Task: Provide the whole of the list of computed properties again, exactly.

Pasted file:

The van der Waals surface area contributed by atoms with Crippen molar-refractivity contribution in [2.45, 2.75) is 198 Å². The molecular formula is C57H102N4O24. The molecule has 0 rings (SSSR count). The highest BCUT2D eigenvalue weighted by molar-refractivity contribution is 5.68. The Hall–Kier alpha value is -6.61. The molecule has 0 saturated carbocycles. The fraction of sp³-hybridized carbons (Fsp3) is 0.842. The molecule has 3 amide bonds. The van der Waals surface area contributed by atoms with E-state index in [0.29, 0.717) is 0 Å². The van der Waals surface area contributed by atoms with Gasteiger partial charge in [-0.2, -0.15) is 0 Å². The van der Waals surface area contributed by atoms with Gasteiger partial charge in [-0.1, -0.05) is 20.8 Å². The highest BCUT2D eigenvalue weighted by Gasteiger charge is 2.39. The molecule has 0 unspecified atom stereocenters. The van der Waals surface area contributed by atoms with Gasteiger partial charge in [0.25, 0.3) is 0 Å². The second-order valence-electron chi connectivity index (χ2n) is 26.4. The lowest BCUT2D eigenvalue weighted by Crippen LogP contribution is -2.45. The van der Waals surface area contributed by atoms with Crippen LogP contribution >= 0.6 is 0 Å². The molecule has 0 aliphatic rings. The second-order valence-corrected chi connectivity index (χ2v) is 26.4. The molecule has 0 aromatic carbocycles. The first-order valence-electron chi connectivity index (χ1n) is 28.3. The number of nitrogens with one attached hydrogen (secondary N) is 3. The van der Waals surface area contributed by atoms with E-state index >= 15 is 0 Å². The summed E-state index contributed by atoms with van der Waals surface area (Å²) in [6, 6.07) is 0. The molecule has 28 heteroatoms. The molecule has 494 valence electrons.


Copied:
The van der Waals surface area contributed by atoms with Crippen molar-refractivity contribution in [2.45, 2.75) is 198 Å². The molecular formula is C57H102N4O24. The molecule has 0 rings (SSSR count). The highest BCUT2D eigenvalue weighted by molar-refractivity contribution is 5.68. The Hall–Kier alpha value is -6.61. The molecule has 0 saturated carbocycles. The fraction of sp³-hybridized carbons (Fsp3) is 0.842. The molecule has 3 amide bonds. The van der Waals surface area contributed by atoms with E-state index in [0.29, 0.717) is 0 Å². The van der Waals surface area contributed by atoms with Gasteiger partial charge in [-0.2, -0.15) is 0 Å². The van der Waals surface area contributed by atoms with Gasteiger partial charge in [-0.1, -0.05) is 20.8 Å². The highest BCUT2D eigenvalue weighted by Gasteiger charge is 2.39. The molecule has 0 unspecified atom stereocenters. The van der Waals surface area contributed by atoms with Gasteiger partial charge in [0.25, 0.3) is 0 Å². The second-order valence-electron chi connectivity index (χ2n) is 26.4. The lowest BCUT2D eigenvalue weighted by Crippen LogP contribution is -2.45. The van der Waals surface area contributed by atoms with Crippen LogP contribution >= 0.6 is 0 Å². The molecule has 0 aliphatic rings. The second-order valence-corrected chi connectivity index (χ2v) is 26.4. The molecule has 0 aromatic carbocycles. The first-order valence-electron chi connectivity index (χ1n) is 28.3. The number of nitrogens with one attached hydrogen (secondary N) is 3. The van der Waals surface area contributed by atoms with E-state index >= 15 is 0 Å². The summed E-state index contributed by atoms with van der Waals surface area (Å²) in [6, 6.07) is 0. The molecule has 28 heteroatoms. The molecule has 494 valence electrons.